Are you willing to get up and leave a birthday party, dinner with friends, an anniversary celebration or even your child’s baptism? Can you make decisions on your own? Are you willing to put in endless hours of training and service to your community? If your answer is yes to “all of the above,” then you might make the cut to become a volunteer fireman on the Lovell Volunteer Fire Dept. team.
Up to 30 volunteers at a given time say “yes” to the questions above and dedicate a significant amount of time to service on the team, responding to everything from fires to carbon monoxide calls, gas leaks and extrication of accident victims from vehicles. Volunteers are trained to respond if homeland security is breached and they also are called upon to assist in some search and rescue situations. They provide important education in the schools and act as the epicenter of the spirit of volunteerism in the community.
The fire district was formed in 1950 by volunteers from the community and was the very first in the state. Prior to that, the town of Lovell had a small fire department that was also formed by volunteers in 1935. The district now serves a radius of nearly 600 miles.
The fire district is supported in large part by gas and oil money, in part from taxes collected from farmers in rural areas, fees paid by towns, local plants and grants. The organization has grown in leaps and bounds and is highly respected throughout the state.
Volunteers are selected after a rigorous screening process that includes being questioned by a panel of up to 10 people.
“We don’t put people on just because we need another body,” said Fire Captain Bob Mangus. “We’re looking for somebody who is willing to spend the time that it takes to be a part of this and somebody who is going to hopefully stay with us for quite a few years.”
“We’re looking for someone who can make a decision and doesn’t have to be told what to do,” added Fire Chief Jim Minchow.
The two act as leaders and have both been volunteers on the team for around 30 years.
It takes a village
Local plants support the operation by allowing their employees to leave their jobs to respond to a fire, and some of them even continue paying the employee while he is volunteering on a fire.
“The sugar factory and the bentonite plants especially are good about letting the guys respond to fires,” said Mangus. “If they didn’t do that, we couldn’t operate like we do. A lot of our volunteer workforce comes out of local plants, so it’s a big deal. So, if they didn’t let them go, we’d be hurting.”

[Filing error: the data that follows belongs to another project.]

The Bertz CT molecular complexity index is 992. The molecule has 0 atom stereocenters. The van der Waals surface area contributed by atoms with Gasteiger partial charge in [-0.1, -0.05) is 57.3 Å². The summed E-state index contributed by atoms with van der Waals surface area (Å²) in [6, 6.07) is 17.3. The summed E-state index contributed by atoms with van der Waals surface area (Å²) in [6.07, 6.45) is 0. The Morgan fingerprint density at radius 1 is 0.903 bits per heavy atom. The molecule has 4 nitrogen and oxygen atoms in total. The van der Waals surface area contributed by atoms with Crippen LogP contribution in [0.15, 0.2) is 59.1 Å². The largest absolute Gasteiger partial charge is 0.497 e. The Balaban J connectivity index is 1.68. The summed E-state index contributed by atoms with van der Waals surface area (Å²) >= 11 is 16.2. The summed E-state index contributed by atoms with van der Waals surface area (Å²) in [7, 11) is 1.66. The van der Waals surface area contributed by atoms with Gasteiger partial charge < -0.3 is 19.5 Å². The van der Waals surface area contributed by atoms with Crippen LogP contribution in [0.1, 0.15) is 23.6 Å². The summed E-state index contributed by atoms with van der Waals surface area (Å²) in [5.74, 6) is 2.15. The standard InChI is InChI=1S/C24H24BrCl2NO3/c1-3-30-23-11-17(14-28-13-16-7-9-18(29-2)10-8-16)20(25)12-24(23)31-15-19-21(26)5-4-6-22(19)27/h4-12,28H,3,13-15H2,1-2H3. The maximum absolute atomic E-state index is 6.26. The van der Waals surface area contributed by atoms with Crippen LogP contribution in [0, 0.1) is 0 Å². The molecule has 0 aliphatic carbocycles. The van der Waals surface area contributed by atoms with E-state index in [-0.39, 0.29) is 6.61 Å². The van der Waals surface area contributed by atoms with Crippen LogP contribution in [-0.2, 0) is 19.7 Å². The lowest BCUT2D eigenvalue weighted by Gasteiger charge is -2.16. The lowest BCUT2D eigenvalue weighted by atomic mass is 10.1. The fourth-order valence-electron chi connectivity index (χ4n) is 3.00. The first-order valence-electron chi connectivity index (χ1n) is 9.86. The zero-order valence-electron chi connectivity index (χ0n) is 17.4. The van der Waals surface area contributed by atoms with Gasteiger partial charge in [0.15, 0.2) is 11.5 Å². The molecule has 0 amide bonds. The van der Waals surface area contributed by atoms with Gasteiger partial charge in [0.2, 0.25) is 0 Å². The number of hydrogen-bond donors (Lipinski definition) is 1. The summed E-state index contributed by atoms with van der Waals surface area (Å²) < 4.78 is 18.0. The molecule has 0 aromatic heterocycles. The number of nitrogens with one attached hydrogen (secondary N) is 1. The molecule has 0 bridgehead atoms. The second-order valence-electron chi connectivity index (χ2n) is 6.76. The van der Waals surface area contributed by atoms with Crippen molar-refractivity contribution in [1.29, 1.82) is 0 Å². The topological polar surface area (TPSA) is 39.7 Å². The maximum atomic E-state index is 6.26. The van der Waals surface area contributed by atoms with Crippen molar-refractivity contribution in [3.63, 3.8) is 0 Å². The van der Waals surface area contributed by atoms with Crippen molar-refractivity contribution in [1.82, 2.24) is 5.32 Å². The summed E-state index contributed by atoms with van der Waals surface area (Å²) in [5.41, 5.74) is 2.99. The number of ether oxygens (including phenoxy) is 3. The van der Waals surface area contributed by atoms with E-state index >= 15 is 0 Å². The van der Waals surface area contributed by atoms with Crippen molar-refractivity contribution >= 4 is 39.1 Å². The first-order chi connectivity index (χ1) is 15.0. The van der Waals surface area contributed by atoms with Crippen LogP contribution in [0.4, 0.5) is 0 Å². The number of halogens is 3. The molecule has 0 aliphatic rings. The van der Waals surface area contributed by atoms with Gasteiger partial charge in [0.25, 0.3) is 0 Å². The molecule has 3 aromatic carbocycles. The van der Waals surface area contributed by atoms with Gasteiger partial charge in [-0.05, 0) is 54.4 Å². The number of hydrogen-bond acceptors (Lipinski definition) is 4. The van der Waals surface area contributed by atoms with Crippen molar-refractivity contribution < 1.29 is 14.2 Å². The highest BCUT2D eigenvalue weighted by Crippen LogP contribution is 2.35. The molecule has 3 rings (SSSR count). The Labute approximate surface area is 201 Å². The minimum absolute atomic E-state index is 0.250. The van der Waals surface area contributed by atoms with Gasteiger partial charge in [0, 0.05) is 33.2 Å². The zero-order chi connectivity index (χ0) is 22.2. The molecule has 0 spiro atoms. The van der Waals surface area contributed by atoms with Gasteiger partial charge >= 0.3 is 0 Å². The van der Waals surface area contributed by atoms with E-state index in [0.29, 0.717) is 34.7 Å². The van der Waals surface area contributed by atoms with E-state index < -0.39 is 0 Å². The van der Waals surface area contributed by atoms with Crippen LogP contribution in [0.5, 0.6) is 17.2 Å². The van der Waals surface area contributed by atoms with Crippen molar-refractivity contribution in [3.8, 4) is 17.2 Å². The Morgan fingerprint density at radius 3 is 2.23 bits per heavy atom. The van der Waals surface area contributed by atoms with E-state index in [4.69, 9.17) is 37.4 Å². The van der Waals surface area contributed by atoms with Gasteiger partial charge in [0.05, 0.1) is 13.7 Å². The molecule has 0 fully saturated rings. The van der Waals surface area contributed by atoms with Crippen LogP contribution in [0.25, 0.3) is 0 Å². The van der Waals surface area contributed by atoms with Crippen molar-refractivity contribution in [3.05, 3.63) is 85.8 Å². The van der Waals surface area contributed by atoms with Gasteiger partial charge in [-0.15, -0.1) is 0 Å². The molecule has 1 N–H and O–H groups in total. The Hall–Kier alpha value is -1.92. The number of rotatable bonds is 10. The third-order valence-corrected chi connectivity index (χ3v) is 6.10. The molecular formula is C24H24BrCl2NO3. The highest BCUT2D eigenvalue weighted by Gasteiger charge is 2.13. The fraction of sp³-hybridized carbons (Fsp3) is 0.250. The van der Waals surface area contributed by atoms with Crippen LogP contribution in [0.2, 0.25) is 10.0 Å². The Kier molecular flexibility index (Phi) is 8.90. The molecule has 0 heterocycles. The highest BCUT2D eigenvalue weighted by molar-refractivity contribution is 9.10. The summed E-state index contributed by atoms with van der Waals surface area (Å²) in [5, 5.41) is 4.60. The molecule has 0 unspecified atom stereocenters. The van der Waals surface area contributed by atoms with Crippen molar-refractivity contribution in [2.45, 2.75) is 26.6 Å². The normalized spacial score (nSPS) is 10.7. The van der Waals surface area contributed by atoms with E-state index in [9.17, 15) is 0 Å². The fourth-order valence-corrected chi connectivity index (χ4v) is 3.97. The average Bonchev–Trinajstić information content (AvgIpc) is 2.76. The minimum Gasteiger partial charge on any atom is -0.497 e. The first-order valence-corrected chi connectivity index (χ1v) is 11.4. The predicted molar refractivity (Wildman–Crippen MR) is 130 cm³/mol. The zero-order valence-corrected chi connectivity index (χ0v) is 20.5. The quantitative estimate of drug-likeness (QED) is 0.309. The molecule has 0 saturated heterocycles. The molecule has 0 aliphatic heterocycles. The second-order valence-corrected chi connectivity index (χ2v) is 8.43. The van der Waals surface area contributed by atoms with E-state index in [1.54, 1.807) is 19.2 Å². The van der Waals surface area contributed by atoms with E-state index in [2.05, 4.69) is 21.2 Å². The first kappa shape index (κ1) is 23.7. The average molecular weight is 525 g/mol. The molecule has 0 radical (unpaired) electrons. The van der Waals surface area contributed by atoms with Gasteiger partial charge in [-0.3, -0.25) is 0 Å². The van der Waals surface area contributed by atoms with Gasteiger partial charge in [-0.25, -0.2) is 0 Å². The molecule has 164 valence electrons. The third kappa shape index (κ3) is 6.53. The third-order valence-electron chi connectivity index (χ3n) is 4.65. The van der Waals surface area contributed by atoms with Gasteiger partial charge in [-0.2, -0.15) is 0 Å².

“We also have a great fire board – Keith Grant, Chad Petrich and Mike Leonhardt – who support us all the way. That really helps a lot,” added Minchow.
Wives and other family members also make the sacrifice when their loved ones are called away from family gatherings to respond to a page from the fire hall.
“A lot of people say, ‘you guys are crazy’ because while everybody else is running out of the fire we’re running in,” said Mangus.
“I remember years ago we were in a riverbed fire that was just roaring and we were running in, while all of the animals, like pheasants and foxes, were running out of the fire,” added Minchow. “It did seem crazy at the time.”
The all-volunteer team is currently at 29 members. Most have served as many as 30 years or more. The volunteers receive a nominal stipend of $10 per fire.
“If you’re into this for the money, you’re into it for the wrong reason,” said Minchow. “People are here because they want to be. There’s, of course, the adrenalin rush of jumping on a fire truck and going to a fire but there is also the feeling of teamwork and the satisfaction of helping the community.”
Annual operating cost of the district is somewhere from $160,000 to $200,000. The cost is much higher during years when equipment is purchased. The district pays from $36,000 to $38,000 to use dispatch services in the area. Only one employee is paid to do the bookkeeping, facilities and maintenance, and even that person volunteers to go on calls.
In recent years, the district has expanded its services from 250 square miles to close to 600.
The gratification of helping others
“It makes you feel good when you walk away after cutting somebody out of a car, or saving their life, or saving their home,” said Minchow. “Whether it’s saving a house or saving a life, it’s all good.”
It’s this type of gratification, combined with an incredible sense of camaraderie, that makes positions on the team highly sought after.
“We usually try to wait until we have about four openings because it takes a lot of time to train them,” said Minchow. “Last time we had openings we had nine applicants for four positions.”
Kevin Jones and Lynn Hitz act as training officers. The district sets up realistic training exercises to prepare its men for very real situations. Two training exercises took place this past week alone, including one at the high school and another where Mangus actually set an old house on fire to give volunteers an opportunity to practice their skills while putting it out.
To apply, applicants must be healthy and at least 21 years of age. There’s a minimum of 100 hours of training in the first year and rookies work under supervision. In the first year, rookies are sent to fire school in either Riverton or Cody. According to Mangus, it costs the district about $3,000 to outfit one volunteer with special clothing and equipment.